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Italy’s Sparkling Wines

on June 27, 2010

As I have mentioned before I really like Italian Prosecco as far as sparkling wines go. But Italy has more than just Prosecco. Most people don’t realize that Italy actually produces more different types of sparkling wines than any other country in the world! No joke! They have been producing spumantes (sparkling wines) since Roman times! This was way before Dom Perignon discovered champagne in France! I am going to cover the basic sparkling wines Italy is proud of. There is Prosecco, Franciacorta, Asti, Moscato D’Asti and Bracchetto. Italian sparkling wines are usually less expensive than the French and California varieties.They are perfect anytime so put aside those memories of the 1970s and those really campy Asti Spumante commercials and try Italian sparkling wine again, for the first time! I will always choose a Prosecco over a Champagne for sure!

Almost all of Italy’s sparkling wines are produced in the cooler, northern regions of Italy. The regions of Piedmont, Veneto and Lombardy are the primary regions. As I mentioned in another post the method to making Italian sparkling wines is called Charmat which is very unlike the Champagne method . This method has the second fermentation being done in a tank instead of in the bottles. This results in a wine that is bottled much younger. This also means they should be consumed when young and not saved for a special occasion years later. I believe you should drink sparkling wine as you would any wine, whenever you want! Don’t save for a special occasion, drink it now! So everyday is a celebration that way!


PROSECCO: This light sparkling wine from the Veneto region of northern Italy is made for summer drinking. Which is why I have it all the time here in Florida! It’s summer almost all year! Prosecco is light, refreshing and can have slight hints of melon, pear and almonds. I have actually had a sparkling almond wine. It was delicious. It tasted like sparkling amaretto! Prosecco is made from a grape of the same name and is excellent with calamari, pasta, or salad. But if you ask me, it’s excellent with everything or just by itself! Traditionally, Prosecco is an off-dry (slightly sweet) wine, but there are many that are dry and crisp. If you like a more dry sparkling wine look for the labels that say “brut”. If you remember from my past posts you will know that Prosecco is the star of the Bellini cocktail which is made from fresh white peach juice/nectar, which was created at Harry’s Bar in Venice, Italy!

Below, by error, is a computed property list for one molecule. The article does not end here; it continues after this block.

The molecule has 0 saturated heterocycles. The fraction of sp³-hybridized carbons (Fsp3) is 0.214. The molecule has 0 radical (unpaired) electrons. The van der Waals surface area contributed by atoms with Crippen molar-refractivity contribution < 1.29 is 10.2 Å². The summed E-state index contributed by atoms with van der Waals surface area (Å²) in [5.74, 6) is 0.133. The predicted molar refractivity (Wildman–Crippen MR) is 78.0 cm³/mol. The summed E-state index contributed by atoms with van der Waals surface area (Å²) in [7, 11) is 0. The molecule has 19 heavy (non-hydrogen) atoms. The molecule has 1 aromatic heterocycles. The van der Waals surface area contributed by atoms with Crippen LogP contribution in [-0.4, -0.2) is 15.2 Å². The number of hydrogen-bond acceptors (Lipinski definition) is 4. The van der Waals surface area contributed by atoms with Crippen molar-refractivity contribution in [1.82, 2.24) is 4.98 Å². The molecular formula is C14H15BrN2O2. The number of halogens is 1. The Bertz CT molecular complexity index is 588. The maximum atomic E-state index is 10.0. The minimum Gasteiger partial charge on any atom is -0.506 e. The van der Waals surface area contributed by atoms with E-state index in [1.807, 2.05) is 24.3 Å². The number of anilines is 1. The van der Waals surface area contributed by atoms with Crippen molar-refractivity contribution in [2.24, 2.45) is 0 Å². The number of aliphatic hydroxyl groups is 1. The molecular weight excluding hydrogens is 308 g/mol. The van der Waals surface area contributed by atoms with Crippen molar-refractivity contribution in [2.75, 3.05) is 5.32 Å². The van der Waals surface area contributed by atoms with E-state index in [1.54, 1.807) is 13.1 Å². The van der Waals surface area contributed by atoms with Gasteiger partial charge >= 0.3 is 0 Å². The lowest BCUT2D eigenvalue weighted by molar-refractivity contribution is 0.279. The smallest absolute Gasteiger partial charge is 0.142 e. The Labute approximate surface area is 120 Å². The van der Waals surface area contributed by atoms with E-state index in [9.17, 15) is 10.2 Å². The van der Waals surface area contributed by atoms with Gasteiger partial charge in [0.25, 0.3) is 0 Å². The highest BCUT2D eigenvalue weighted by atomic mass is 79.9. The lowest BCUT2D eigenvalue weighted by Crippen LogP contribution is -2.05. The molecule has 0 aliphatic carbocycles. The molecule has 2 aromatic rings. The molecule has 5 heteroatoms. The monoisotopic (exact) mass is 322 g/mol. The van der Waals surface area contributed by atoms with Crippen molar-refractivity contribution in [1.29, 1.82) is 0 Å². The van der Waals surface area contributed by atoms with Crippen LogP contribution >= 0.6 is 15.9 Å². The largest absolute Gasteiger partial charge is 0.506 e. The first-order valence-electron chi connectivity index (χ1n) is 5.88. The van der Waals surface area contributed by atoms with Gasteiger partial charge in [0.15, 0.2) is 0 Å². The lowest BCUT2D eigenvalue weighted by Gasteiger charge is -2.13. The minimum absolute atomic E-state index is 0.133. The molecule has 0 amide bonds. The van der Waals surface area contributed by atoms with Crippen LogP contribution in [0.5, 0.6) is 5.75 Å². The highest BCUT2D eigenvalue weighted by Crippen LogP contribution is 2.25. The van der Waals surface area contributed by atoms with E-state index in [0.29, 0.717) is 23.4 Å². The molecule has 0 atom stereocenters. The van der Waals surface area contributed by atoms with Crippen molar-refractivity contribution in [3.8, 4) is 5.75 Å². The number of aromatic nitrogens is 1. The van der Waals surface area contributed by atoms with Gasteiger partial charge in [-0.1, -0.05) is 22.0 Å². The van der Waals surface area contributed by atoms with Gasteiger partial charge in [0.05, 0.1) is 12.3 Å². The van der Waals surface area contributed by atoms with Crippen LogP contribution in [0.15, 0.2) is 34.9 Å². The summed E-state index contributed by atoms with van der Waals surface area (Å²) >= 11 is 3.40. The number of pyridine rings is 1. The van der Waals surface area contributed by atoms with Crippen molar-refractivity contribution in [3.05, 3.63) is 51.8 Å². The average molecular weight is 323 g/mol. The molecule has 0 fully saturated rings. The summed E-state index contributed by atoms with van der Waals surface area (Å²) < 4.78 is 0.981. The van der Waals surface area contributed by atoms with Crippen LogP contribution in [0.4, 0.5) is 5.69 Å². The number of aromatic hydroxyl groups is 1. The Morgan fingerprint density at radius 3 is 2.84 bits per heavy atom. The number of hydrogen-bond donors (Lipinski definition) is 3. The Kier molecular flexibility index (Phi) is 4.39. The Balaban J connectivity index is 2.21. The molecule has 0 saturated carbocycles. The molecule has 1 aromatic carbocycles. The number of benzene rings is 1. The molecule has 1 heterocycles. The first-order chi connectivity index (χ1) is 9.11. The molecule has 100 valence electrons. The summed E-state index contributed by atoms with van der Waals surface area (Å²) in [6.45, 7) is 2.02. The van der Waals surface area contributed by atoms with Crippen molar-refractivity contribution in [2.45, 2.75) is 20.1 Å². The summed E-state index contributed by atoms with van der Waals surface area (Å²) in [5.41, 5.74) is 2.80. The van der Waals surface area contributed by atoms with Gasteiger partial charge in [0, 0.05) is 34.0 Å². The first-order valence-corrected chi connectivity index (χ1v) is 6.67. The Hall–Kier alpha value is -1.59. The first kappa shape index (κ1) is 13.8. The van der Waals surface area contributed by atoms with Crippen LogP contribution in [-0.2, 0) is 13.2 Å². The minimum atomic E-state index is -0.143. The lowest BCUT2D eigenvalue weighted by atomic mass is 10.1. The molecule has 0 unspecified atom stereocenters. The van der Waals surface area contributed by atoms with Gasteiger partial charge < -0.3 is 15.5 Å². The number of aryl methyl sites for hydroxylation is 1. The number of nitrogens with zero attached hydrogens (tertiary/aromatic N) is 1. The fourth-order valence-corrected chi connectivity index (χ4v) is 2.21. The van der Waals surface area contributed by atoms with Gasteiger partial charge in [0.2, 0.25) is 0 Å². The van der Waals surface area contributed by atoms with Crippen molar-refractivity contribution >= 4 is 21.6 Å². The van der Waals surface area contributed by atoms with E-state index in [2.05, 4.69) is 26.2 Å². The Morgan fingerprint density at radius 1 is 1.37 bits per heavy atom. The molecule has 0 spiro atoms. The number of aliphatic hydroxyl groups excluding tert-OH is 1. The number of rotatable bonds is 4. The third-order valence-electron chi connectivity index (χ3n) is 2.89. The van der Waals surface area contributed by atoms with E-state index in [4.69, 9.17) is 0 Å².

Prosecco Grapes

FRANCIACORTA: This is Italy’s sparkling wine star. Unlike other sparkling wines, Franciacorta is made using the Champagne method. It’s fermented in the bottles which need to be rotated every day. This leads to smaller, more abundant bubbles and a more subtle taste. Franciacorta is a name of a place, a region in the Lombardy Lake District. This wine is made from a variety of grapes: Chardonnay, Pinot Bianco (Pinot Blanc) and Pinot Nero (Pinot Noir). It is usually a dry wine with hints of vanilla, almonds and yellow ripe fruit. It is a much stricter process of aging as well. Italian Wine Law says that it must be aged for at least 18 months and vintage Franciacorta for 30 months! That is a long time for aging! Franciacortas are great with risotto, seafood, white meat and baked fish.

Chardonnay Grapes

Pinot Noir Grape

Pinot Noir Grape

Pinot Bianco Grapes

ASTI: I remember the days as a kid hearing all those commercials for Asti. It used to be called Asti Spumante but now it’s just Asti. Remember Asti Spumante, that’s nice? It was once a popular sweet wine for those college days of drinking inexpensively! Asti now produces a large number of excellent sparkling wines. Asti is also a place name, a lovely town, set in the gentle rolling hills of Piedmont, in northern Italy of course! The rugged, limestone soil in this region is ideal for growing grapes. Grapes don’t seem to do well in “perfect” soil! Who knew? Other than the usual Asti sparkling wine Asti also produces the light and crisp Moscato d’Asti as well as a red sparkling wine called Brachetto. Asti is usually a light, slightly off-dry wine with hints of peach and is made from 100% Moscato (Muscat grapes). It is very high in acidity and this helps to balance out its sweetness. Asti is a non-vintage wine, which means it doesn’t have a year on the bottle and is best to drink within 1-3 years from when it’s bottled. If you are buying a bottle I wouldn’t buy the one that is all dusty on the shelf. Most likely it’s been there way too long and will not be any good. Asti is great with gorgonzola cheese (also from the Piedmont region) and by itself as a before dinner drink!

Moscato Grapes

MOSCATI D’ASTI: Moscati d’Asti is also made from the Moscato grapes. It is technically what they call a fizzante, which is a fizzy or lightly sparkling wine. Moscato d’Asti has less bubbles than Asti does. It is light and crisp and actually pretty low in alcohol, about 5%-7%! It’s best to drink this with the traditional Italian wafer, biscotti or in the summer with a nice crisp salad! In Piedmont, Italy it’s tradition to drink a glass in celebration on Christmas Day! Nice!

BRACHETTO: This is a lesser known sparkling wine because it’s a ruby-red sparkling wine! Very pretty! It’s made from the Brachetto grapes. This wine is festive and light and ready for a party! The hints of strawberry and cherry are subtle and it’s excellent when consumed with fruit and cheese or a light dessert! A cannoli perhaps? I hear it’s even great with pizza! So try and find some of this and see how you like it! I am definitely going to try and find this as I’ve never had it before. Sounds like another good sparkler for summertime!

Brachetto Grapes


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